Author, Catriona Hoy is celebrating the launch of her fifth picture book, “Puggle”, which she says now qualifies her to call herself a children’s writer – personally, I think she was one way before then.

Catriona writes wonderful books about real things, but turns them into fiction. She’s here today to give us some tips on how she does it. Over to you, Catriona.


If there was one tip I could give about turning fact into fiction, it’s the obvious one. Research!

I regularly write non fiction for some childrens magazines. With non fiction I usually have a topic and a brief, so the shape of the writing is there so to speak. Once I have researched, collated and refined my material, the smaller subheadings begin to emerge; pretty much like writing an essay.

However, with fiction, it is more difficult. My new picture book, Puggle, began with an idea. My imagination was captured by a cute baby echidna that I met at the home of some wildlife carers. I loved the name and wanted to write a story but the shape wasn’t there yet. The idea sat around somewhere in the back of my head, brewing away.

I kept in touch with the wildlife carers and they told me of Puggle’s progress as he grew and began to learn the skills he would need to survive. While I waited for the shape of the story to come, I found out all I could about echidnas. I searched for photos online, compiled lists of interesting facts and made a timeline marking out the milestones in Puggle’s life.

I distilled all the information down to the essentials, what would be the most important points. Then the story began to take shape.

Puggle just getting spines

There was the beginning and introduction, then the explanation of how Puggle came to be with his carers. Then forward in time to trace Puggle as he grew up. Because the house was filled with other animals, I began to mark time passing with the exit of some of these animals as they became well and returned to the wild.

The challenge with turning fact into fiction is that it has to be a readable story, the language has to flow, the story must be interesting, we must love Puggle…otherwise it will sound like a piece of research that has been turned into a story and is more suited to a nonfiction book. So I think the key is …EMOTION.  You have to love your characters and they have to feel real to you and other people.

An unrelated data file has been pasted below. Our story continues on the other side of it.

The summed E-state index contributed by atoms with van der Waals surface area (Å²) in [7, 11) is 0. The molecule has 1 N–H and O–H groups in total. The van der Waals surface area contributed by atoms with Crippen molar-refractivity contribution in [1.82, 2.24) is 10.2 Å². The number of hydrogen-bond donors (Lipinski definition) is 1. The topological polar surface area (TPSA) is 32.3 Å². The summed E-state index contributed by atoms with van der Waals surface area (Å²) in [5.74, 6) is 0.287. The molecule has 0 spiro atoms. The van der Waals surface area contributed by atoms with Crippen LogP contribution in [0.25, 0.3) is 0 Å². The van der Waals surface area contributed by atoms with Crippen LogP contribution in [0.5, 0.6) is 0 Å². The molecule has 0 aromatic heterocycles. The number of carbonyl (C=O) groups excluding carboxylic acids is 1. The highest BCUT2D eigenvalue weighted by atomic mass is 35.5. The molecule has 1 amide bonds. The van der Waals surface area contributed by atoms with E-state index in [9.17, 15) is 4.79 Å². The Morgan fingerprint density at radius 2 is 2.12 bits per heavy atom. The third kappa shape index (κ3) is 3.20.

With Puggle, one of the obvious markets is the educational one; therefore I really had to resist the temptation to give Puggle human emotions. The nearest I came to it was ‘ milk smelt very, very good.’ I had to get into character and imagine I was a baby echidna.

Finally, for me, verifying the text is important.

As I write picture books, they are short and therefore not too onerous to read. I established contact with Dr Peggy Rismiller at the Pelican Lagoon Research Centre on Kangaroo Island. She generously read the text and advised on any areas that she thought needed tweaking. Likewise, the carers in the story also gave me their advice. (Including the fact that they would have euthanized the magpie with the broken leg …but I didn’t think that was appropriate to include!)

If anyone would like to see pictures of Puggles, there are some gorgeous ones on my website and some information about some of my other books.

Thanks so much for dropping in Catriona, and telling us your story and sharing your helpful tips. (Believe me, Catriona’s pictures are seriously cute, you will definitely want to see them).

Catriona is visiting us on her blog tour. Here’s where you can catch her in cyber space over the next couple of weeks.

Blog Tour Dates
April 12
April 13
April 14
April 15
April 16
April 17
April 18
April 19
April 20
April 21
April 22

Hope you enjoyed Catriona’s visit as much as I did.

Happy writing.